FG withdraws charges against Binance executives

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A Federal High Court in Abuja on Friday discharged the executive of Binance Holdings Limited, Tigran Gambaryan, and his fleeing colleague, Nadeem Anjarwalla, from the alleged tax evasion charge preferred against the company by the Federal Inland Revenue Service.

Justice Emeka Nwite in a ruling discharged and struck out the names of Gambaryan and Anjarwalls from the four-count charge.

This was after FIRS’s counsel, Moses Ideho, filed a fresh amended charge, wherein Binance was listed as sole defendant.


The News Agency of Nigeria reports that while Binance is the 1st defendant in the May 17 amended charge filed by FIRS, Gambaryan was listed as 2nd defendant, while Anjarwalla’s name appeared as being at large.

When the matter was called on Friday, Gambaryan stepped into the dock.

Tonye Krukrubo (SAN), who appeared for Binance (1st defendant), then informed the court that the cryptocurrency firm had just appointed a representative in Nigeria.

The new appointee, who was also in court, stood up and announced his name as Ayodele Omotilewa.

Ideho confirmed that his office received a notice of appointment of a representative by Binance.

He said the notice was dated June 13, 2024.

The FIRS lawyer told the court that against the development, an amended four-count charge listing Binance Holdings Limited as sole defendant was filed on June 13.

He therefore applied that Omotilewa should be docked to take a plea on behalf of the company.

But Krukrubo disagreed with Ideho’s application.

The senior lawyer, who argued that the company’s representative was yet to be served with the fresh amended charge, said Omotilewa was only appearing in court for the first time.

“I think my learned friend should confirm whether he has served him or not first. We are not there yet,” he said.

He insisted that the prosecution had not served them with the amended charge.

Krukrubo said Omotilewa ought not to enter the dock.

According to him, he was only appointed for specific purposes: to receive processes.

“He is one of us, a legal practitioner,” he said.

He said the proper thing for the prosecution to do was to address the court on the charge he intended to substitute.

C. J. Caleb, who appeared for Gambaryan (2nd defendant), aligned himself with Krukrubo’s submission.

According to Caleb: “Our jurisprudence for criminal trial of a corporation as it stands today does not contemplate that a corporation or its representative should be in the dock.

“More importantly, the ACJA (Administration of Criminal Justice Act), particularly Part 47, did not leave us in doubt on how a trial should proceed in respect of a corporation,” he said

Caleb said the Act also specified all that is required for a representative in a criminal trial, citing Sections 478 , 481, 482 and 483.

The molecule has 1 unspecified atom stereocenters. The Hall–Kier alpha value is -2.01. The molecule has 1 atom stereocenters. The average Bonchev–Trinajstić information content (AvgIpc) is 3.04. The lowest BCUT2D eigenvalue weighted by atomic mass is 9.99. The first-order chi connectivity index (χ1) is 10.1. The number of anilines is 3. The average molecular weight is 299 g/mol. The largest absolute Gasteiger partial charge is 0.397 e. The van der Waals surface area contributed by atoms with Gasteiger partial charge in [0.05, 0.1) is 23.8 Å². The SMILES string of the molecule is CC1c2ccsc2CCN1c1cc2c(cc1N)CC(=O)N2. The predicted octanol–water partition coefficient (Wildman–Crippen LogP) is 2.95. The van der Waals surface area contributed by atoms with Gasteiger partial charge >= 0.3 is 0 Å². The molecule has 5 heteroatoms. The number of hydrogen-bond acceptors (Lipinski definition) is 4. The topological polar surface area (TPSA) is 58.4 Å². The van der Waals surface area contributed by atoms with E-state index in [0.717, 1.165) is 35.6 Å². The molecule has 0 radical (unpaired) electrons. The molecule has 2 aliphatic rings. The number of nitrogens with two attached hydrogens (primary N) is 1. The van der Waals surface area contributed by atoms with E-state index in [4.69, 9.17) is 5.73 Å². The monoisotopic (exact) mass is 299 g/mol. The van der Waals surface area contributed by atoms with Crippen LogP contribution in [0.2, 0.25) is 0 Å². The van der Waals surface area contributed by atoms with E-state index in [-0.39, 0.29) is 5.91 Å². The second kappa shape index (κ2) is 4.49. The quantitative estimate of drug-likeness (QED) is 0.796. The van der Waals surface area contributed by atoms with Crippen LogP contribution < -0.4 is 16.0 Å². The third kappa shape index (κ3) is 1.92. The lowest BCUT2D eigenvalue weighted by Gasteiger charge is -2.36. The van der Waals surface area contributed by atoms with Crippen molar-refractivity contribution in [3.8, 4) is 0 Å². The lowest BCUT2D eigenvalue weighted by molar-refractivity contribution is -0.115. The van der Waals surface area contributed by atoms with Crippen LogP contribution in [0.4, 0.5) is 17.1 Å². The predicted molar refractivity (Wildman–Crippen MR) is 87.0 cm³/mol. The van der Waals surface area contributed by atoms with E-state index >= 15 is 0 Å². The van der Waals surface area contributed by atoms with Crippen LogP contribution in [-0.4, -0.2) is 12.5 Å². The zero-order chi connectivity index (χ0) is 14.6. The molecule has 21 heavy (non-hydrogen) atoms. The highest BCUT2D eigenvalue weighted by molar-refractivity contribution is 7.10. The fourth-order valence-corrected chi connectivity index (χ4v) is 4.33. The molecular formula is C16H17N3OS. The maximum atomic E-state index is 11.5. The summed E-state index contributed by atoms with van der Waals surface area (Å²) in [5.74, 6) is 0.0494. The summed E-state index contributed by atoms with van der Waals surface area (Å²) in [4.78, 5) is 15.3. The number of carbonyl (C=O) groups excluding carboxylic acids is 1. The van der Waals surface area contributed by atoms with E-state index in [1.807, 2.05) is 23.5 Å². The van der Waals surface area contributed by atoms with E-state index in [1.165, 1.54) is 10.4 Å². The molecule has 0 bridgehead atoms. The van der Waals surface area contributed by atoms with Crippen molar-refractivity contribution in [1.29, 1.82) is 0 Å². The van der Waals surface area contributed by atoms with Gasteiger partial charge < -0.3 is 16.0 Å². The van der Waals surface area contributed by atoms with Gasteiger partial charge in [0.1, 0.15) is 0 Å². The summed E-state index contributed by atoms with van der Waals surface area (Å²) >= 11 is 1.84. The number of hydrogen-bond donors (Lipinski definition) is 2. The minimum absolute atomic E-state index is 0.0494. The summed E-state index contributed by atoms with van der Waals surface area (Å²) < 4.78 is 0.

“So I align with my learner colleague that the representative is enough to be in court but does have to be in the dock,,” he said.

But Ideho disagreed, citing Section 481 of ACJA to back his argument.

He argued: “If my lord is to look carefully at the provisions of this section and subsection, a representative cannot just sit in the gallery and watch like a spectator how the trial is conducted.

“He should be in the dock because this is a criminal charge not civil matter.”

Reacting, Krukrubo argued that there was nowhere in the section cited by Ideho where it was said that a company’s representative must be in the dock.

He told the court: “Section 481 is written in black and white and it does not say that a representative of a corporation must be in dock.

“What he is saying is not contemplated by ACJA.”

Speaking again, Caleb argued that Section 418 of ACJA only talked about the power of a representative.

Justice Nwite then directed Ideho to move the latest application filed.

Moving his fresh amended charge, Ideho said the application was filed on June 13.

“We will like to amend and substitute the charge with the earlier one of May 17, 2024, which was our last amended charge my lord,” he said.

The defendants’ lawyers did not oppose the application.

However, Caleb applied that the court should strike out the two earlier charges that listed his client, Gambaryan, as 2nd defendant, dated March 22 and the amended charge dated May 17.

He said this was so because the name of his client was mentioned in the two charges.

The lawyer equally applied that Gambaryan should be discharged from the dock and from the proceedings in its entirety.

He further applied that the earlier order directing that the service of the charge on Binance be done through Gambaryan be vacated, having been in the court record that the company had appointed a representative .

Justice Nwite, in a ruling, granted the prosecution’s application for the substitution of the June 13 amended charge for the May 17 one.

The judge, who set aside the earlier order directing Gambaryan to be served on behalf of the company, discharged him from the dock.

On the controversy whether the Binance representative should be docked or not, the judge ordered the parties to file written addresses to state their arguments.

Justice Nwite adjourned the matter until July 12 for plea.

The News Agency of Nigeria reports that in the latest amended charge, marked: FHC/ABJ/CR/115/2024, while the Federal Republic of Nigeria is the complainant, Binance Holdings Limited is the sole defendant.

The charge is dated June 13 and was filed on June 14.

Count one alleged that while involved in carrying and offering services to subscribers on their platform, known as Binance, they failed to register with the FIRS for the purpose of paying all relevant taxes administered by the service.

The offence is punishable under Sections 8 of the Value Added Tax (VAT) Act of 1993 (as Amended).